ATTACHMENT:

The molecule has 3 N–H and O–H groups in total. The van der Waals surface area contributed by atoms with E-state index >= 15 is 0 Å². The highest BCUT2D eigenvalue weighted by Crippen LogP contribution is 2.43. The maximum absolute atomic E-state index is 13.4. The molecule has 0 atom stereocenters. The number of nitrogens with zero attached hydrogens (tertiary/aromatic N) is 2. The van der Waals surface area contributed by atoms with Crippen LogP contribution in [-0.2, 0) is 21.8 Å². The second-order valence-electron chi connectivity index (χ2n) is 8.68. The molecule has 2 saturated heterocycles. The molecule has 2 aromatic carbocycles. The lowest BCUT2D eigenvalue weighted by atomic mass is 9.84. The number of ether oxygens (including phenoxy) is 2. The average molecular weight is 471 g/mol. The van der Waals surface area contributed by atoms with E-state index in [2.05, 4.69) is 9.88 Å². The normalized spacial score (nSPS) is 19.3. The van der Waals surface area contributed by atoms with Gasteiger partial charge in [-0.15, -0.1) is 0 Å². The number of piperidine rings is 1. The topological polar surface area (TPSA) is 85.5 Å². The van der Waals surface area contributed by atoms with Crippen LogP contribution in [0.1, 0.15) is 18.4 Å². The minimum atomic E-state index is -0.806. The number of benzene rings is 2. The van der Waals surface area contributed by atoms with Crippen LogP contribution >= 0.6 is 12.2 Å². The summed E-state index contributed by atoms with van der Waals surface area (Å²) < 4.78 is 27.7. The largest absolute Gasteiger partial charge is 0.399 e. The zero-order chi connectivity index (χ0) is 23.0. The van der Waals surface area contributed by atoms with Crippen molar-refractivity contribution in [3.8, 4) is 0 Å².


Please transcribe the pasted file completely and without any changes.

The molecule has 3 N–H and O–H groups in total. The van der Waals surface area contributed by atoms with E-state index >= 15 is 0 Å². The highest BCUT2D eigenvalue weighted by Crippen LogP contribution is 2.43. The maximum absolute atomic E-state index is 13.4. The molecule has 0 atom stereocenters. The number of nitrogens with zero attached hydrogens (tertiary/aromatic N) is 2. The van der Waals surface area contributed by atoms with Crippen LogP contribution in [-0.2, 0) is 21.8 Å². The second-order valence-electron chi connectivity index (χ2n) is 8.68. The molecule has 2 saturated heterocycles. The molecule has 2 aromatic carbocycles. The lowest BCUT2D eigenvalue weighted by atomic mass is 9.84. The number of ether oxygens (including phenoxy) is 2. The average molecular weight is 471 g/mol. The van der Waals surface area contributed by atoms with E-state index in [2.05, 4.69) is 9.88 Å². The normalized spacial score (nSPS) is 19.3. The van der Waals surface area contributed by atoms with Gasteiger partial charge in [-0.15, -0.1) is 0 Å². The number of piperidine rings is 1. The topological polar surface area (TPSA) is 85.5 Å². The van der Waals surface area contributed by atoms with Crippen LogP contribution in [0.1, 0.15) is 18.4 Å². The minimum atomic E-state index is -0.806. The number of benzene rings is 2. The van der Waals surface area contributed by atoms with Crippen LogP contribution >= 0.6 is 12.2 Å². The summed E-state index contributed by atoms with van der Waals surface area (Å²) < 4.78 is 27.7. The largest absolute Gasteiger partial charge is 0.399 e. The zero-order chi connectivity index (χ0) is 23.0. The van der Waals surface area contributed by atoms with Crippen molar-refractivity contribution in [3.8, 4) is 0 Å².